As to what level of minimal service an establishment should provide a known non-tipper before there is breach of contract, hell, I don't know what that level is. Personally, I don't want to find out. I tip and get good service, and will continue to do so.

  4. Personally, I was considering making an exception from my philosophical principles for the menhaden fishing industry, so that they could get a hand-out paid for by the rest of us. It just sounded important, somehow, although I have to admit I never heard of it before.

    Seriously, the pork is out of control, especially when you include everything else that is "pork" but not referred to that way by the media -- e.g.: all welfare spending, public housing, public medical care, public education, etc., etc. Those "big ticket" spending items dwarf the small-fry pork that the media talks about by orders of magnitude. That in no way diminishes the case for eliminating pork spending but, in an odd way, the media focus on pork seems to deflect attention from the much more egregious, abusive government transfers of wealth.

  5. I'll have to say, this banana thread has given me a load of belly-laughs. Religion really is damn funny, if these crazies weren't also trying to use the power of government to impose their irrationality on us.

    After reading several passages from the conservapedia.com, I have become a complete advocate of it. Let it help peel away the questioners and the still-not-completely-gone from religion by revealing its utter, patent absurdity. It will also keep the religious zanies busy on that source of divine truth and away from wikipedia, which I enjoy as a valuable resource (yes, with all the usual provisos).

  6. I will remind you that the subject is pizza delivery. Although we could move on at some point and discuss dining, I would like to at least resolve pizza delivery first. I believe that dining is far more ambiguous as to whether service is included in the bill and so is a completely different animal than pizza delivery.

    Fair enough. I think the principles are the same in both instances, and it is easier to establish that tipping is appropriate at restaurants, for the simple reason that "Free delivery" is typically stamped on a pizza or take-out menu. So, I focus my discussion on restaurants in order to establish the principle there first, but I fully support tipping the pizza man, as well, for the reasons I already gave.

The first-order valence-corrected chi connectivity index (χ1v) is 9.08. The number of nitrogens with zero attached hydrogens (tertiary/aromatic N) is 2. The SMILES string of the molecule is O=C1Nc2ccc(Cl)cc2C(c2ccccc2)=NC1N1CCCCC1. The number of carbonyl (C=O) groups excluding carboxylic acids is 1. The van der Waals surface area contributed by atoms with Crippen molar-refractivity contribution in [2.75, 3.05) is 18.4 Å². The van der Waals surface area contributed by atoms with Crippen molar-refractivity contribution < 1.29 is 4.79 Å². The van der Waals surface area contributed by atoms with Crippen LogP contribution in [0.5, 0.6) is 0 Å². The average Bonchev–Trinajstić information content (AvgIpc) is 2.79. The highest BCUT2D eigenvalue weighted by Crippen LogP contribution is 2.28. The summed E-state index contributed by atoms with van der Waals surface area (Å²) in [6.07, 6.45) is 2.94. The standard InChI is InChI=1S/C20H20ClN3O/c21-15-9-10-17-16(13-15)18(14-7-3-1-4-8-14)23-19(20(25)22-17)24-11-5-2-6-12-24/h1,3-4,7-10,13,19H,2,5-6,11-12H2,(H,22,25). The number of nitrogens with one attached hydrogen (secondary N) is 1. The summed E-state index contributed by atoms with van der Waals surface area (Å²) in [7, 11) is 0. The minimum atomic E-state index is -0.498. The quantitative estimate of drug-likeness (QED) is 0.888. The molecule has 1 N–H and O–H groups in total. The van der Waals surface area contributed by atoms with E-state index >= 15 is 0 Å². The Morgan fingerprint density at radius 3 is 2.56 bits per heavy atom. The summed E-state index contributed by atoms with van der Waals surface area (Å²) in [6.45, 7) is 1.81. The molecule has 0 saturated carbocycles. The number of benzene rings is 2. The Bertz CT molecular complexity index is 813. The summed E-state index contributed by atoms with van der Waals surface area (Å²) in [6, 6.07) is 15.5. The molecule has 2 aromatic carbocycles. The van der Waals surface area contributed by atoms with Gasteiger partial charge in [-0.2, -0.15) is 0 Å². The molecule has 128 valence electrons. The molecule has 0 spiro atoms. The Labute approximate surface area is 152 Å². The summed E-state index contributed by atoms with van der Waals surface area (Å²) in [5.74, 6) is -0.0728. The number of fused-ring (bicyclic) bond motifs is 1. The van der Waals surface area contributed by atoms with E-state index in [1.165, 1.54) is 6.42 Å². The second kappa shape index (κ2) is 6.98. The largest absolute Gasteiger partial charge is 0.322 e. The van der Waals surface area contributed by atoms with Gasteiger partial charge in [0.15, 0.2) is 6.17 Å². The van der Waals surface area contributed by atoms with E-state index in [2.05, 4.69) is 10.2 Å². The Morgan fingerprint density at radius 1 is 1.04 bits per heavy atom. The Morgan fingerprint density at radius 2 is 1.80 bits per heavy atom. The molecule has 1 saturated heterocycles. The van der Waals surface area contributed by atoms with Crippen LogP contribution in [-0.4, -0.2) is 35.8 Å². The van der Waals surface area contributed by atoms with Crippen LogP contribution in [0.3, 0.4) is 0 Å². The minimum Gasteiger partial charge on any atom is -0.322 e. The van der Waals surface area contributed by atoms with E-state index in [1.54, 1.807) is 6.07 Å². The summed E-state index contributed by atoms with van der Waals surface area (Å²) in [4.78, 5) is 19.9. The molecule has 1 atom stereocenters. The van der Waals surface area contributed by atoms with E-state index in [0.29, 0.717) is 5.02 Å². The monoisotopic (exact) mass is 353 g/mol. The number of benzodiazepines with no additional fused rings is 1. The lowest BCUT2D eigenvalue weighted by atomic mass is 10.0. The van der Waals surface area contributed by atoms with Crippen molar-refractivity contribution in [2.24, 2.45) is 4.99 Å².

If by "suffer" you mean sabotage, and not just that a non-tipper (which I am not) won't get things quite as fast as an automatic tipper, then I would hope that you would at least morally condemn the saboteurs.

    As I said before, serving the tippers first and the non-tippers last is not sabotage. It is rational self-interest on the part of the waiters and pizza men. Why shouldn't they act in their self-interest, to do business first with those who pay them most? I condemn deliberate sabotage (spilling water on you, mangling the pizza, etc.). Nevertheless, by not adhering to a widely practiced custom (tipping), you do increase your risk that you will suffer such a consequence. That is a simple fact. You are not required to tip in order to avoid that outcome. In fact, it may never happen to you even if you don't tip. However, the odds increase that it will happen if you are a non-tipper. That is why I brought up the analogy of walking in a deserted park late at night. It is your right to do so. Whether it is in your self-interest to do so, you have to judge given the enjoyment you receive from walking in the park (or not tipping) versus the increased risks you subject yourself to.

    To be clear, my argument for tipping is not hinged on the avoidance of sabotage. Rather, it hinges on the concept that you are paying for good service in the customary manner. I presented my argument fully in prior posts.

    But as I said, I fully intend to tip, if and when service is provided that exceeds the job requirements.

    As I and others said earlier in the thread, if the pizza is cold I won't pay for it and if the place does not redress their breach of contract then I will do no further business with them.

    That is your prerogative.

    I believe I have made all the arguments I can on this subject. If I can think of a point to say that I haven't said already, in response to an argument that hasn't already been made, I will post again. Otherwise, I retire from this discussion. Cheers!

  7. I want you to blame them, Galileo.

    Why should I? I tip them, and get good service.